Thursday, November 17, 2011

Seeing Where the Road Leads

Today I have a guest.  Welcome, Catherine Gayle!

They say there are two types of writers out there: plotters and pantsers. If you’re new to these terms, a panters is one who writes “by the seat of their pants.”

I started out my writing life as a pantser. That didn’t last long. I finished two manuscripts that way, but spent two to three times as long revising and rewriting and revising again as I did writing in the first place. Doing it for two 100,000 word manuscripts was enough to convince me to try another path.

After that, I decided there had to be a better way. I researched plotting methods, tried several, and found what worked for me. At that point, I knew I’d never go back. After all, I could finish a manuscript without needing to spend months on end reworking it into something that made sense.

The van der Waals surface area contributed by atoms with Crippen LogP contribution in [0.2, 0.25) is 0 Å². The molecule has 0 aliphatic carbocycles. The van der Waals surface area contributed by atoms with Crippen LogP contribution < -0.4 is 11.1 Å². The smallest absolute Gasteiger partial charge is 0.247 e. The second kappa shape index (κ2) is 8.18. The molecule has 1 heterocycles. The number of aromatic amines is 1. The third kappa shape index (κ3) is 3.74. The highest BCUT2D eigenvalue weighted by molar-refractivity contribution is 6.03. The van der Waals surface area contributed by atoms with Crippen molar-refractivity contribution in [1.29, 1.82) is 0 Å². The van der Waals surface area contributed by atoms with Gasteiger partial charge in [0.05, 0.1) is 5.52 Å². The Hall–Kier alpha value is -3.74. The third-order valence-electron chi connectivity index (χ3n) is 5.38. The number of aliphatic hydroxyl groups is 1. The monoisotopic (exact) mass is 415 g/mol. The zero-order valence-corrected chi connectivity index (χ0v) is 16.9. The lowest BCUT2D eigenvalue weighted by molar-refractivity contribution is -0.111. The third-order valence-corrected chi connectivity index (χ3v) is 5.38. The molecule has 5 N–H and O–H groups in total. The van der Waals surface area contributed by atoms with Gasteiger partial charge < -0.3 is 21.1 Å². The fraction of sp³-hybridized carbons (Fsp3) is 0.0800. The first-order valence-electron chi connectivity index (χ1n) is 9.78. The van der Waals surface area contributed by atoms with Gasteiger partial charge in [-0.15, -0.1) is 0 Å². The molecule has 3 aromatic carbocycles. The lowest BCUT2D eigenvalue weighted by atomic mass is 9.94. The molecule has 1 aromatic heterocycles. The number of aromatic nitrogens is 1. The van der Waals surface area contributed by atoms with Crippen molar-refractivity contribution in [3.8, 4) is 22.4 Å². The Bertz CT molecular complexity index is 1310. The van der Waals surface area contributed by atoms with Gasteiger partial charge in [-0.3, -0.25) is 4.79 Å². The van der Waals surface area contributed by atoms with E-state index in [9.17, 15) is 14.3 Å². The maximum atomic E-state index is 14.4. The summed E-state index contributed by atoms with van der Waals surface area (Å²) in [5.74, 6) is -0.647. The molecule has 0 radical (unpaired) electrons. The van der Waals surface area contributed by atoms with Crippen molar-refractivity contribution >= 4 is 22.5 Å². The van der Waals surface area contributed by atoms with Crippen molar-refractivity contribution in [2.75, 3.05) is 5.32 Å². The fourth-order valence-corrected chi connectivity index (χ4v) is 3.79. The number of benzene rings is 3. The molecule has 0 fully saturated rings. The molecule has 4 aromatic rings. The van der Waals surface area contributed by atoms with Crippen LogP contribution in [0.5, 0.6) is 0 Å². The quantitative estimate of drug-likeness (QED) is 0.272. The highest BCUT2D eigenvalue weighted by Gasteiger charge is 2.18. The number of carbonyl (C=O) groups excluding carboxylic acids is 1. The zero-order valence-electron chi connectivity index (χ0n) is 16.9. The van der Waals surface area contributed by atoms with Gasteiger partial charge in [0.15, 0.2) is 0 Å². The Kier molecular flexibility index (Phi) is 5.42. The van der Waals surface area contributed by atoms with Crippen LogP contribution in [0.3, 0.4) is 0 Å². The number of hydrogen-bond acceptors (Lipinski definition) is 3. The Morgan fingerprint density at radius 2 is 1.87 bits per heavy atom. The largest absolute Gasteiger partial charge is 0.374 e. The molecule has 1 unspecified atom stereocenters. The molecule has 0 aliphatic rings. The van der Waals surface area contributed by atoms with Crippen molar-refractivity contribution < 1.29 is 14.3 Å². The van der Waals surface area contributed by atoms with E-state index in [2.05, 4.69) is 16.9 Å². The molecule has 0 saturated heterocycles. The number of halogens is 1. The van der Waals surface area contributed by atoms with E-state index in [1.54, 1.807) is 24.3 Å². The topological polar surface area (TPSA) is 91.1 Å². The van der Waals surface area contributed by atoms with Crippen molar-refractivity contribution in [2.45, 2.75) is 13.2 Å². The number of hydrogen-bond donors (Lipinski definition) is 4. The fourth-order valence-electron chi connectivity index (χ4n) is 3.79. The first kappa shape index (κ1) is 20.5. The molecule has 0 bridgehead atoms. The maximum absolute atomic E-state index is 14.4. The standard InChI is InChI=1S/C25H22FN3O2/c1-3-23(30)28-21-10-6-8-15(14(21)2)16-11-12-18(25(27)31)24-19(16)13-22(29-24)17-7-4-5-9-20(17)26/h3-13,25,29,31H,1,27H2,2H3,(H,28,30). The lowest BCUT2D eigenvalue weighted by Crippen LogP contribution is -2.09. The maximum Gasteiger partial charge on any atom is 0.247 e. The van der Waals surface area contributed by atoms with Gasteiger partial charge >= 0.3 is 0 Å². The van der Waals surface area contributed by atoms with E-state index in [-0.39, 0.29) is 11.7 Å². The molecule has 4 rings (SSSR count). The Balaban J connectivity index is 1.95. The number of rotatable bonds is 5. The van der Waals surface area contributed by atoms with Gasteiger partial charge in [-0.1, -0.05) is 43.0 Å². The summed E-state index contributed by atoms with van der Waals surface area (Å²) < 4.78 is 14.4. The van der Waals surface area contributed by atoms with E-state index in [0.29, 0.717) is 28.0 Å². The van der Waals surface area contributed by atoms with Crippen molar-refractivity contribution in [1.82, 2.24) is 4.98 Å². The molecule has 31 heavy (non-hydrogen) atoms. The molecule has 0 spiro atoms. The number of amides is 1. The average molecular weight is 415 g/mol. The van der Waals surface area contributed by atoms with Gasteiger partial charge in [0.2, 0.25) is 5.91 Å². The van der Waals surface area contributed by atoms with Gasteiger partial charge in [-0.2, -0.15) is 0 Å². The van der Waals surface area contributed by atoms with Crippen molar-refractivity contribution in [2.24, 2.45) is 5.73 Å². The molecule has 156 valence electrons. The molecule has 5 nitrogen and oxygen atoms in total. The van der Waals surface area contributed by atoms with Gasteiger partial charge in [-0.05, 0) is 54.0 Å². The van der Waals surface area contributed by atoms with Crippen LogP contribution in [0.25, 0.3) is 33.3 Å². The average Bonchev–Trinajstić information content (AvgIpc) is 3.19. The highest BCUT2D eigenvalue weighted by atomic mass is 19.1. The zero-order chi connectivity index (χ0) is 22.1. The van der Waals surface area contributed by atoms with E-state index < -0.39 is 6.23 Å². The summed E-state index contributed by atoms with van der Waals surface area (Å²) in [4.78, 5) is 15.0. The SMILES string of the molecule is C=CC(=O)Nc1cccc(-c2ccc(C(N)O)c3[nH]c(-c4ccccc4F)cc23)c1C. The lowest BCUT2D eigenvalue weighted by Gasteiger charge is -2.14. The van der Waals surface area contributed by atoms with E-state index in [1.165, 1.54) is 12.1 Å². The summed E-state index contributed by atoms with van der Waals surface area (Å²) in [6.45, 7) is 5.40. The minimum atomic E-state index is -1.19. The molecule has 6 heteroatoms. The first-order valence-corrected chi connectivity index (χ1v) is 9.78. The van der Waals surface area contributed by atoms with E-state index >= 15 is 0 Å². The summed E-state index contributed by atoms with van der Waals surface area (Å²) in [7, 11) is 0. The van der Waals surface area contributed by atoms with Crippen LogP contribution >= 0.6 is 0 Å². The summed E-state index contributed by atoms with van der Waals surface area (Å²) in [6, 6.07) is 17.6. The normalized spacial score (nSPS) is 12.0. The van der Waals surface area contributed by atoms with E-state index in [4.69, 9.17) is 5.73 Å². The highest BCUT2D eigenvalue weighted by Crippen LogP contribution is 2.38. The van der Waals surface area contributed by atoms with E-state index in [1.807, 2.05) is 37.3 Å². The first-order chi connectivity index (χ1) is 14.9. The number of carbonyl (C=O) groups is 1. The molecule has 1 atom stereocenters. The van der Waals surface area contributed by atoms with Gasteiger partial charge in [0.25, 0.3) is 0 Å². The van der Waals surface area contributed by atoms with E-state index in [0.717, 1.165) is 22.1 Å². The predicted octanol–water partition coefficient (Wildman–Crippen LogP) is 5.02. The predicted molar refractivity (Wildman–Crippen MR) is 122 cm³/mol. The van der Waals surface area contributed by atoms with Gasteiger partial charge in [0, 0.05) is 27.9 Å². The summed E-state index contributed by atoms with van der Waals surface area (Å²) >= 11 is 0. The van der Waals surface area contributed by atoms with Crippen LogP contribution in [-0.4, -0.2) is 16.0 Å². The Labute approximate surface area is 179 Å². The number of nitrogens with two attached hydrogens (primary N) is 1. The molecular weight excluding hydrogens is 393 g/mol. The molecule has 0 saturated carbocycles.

Yet a few months ago, I found myself picking up a new project and writing without a clue where it would take me. I tried to plot it, but it didn’t work. No matter what I did, nothing would come together until I started writing a scene and the characters dictated where it would go.

It worked. But that was just a novella. I’m not sure I’m ready to give up the reins like that again on something full length. But yesterday, I started writing something new again, and yet again, I have no clue where I’m headed. I guess I’ll have to wait and see where this road leads me.

The novella I did successfully write as a pantser recently is called An Unintended Journey. It’s part of the Regency Christmas Summons anthology, found in A Summons From the Castle.


What once was lost…

Abby Goddard’s life is going along just swimmingly, apart from the disappearance of her life’s love—Wesley Cavendish, a man well above her station. Just before Christmas, Grandmama dies after revealing the identity of Abby’s grandfather. The Duke of Danby, no less. Now the entire family will travel to Yorkshire to confront Danby, hoping to gain a dowry for Abby. But then Wesley reemerges, sparking a hope Abby thought long destroyed.

Now is found…